On 24 October 1964, the Republic of Zambia was formed, replacing the territory which had formerly been known as Northern Rhodesia. Fifty years on, Andrew Sardanis provides a sympathetic but critical insider's account of Zambia, from independence to the present. He paints a stark picture of Northern Rhodesia at decolonisation and the problems of the incoming government, presented with an immense uphill task of rebuilding the infrastructure of government and administration - civil service, law, local government and economic development. Sardanis was a minister at the heart of the government and later a highly successful entrepreneur. As a friend and colleague of many of the most prominent names in post-independence Zambia - from the presidencies of founding leader Kenneth Kaunda to the incumbent Michael Sata - he uses his unique eyewitness experience to provide an inside view of a country in transition. He looks at the highs and lows of Zambia's political development: a purposeful beginning followed by many blunders; confusion, at times bordering on chaos, interspersed with flashes of sensible action and good work. This book provides a detailed examination of the major events in Zambia's history since independence and their effect on the country's development and progress, based on Sardanis's in-depth knowledge of Zambia and its people and the inner workings of its government.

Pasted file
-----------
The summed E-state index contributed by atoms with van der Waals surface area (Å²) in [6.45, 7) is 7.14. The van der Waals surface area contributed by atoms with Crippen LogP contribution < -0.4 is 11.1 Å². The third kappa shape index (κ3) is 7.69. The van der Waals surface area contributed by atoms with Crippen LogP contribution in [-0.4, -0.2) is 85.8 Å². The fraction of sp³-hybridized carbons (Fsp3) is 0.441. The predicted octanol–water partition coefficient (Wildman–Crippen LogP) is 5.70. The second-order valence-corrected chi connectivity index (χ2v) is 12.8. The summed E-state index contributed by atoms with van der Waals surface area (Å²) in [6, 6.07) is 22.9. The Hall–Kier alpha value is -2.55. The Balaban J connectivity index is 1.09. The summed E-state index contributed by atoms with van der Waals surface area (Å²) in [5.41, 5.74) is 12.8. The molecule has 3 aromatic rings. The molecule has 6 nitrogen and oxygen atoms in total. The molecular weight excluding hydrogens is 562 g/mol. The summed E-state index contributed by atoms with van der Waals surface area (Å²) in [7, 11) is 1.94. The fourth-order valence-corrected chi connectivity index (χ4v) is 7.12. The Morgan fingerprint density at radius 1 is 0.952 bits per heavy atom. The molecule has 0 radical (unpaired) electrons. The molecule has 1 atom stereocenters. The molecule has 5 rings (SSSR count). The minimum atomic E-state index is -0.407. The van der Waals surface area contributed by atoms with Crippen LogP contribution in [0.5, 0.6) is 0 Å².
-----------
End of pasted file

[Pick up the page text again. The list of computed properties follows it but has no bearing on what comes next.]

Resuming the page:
The First 50 Years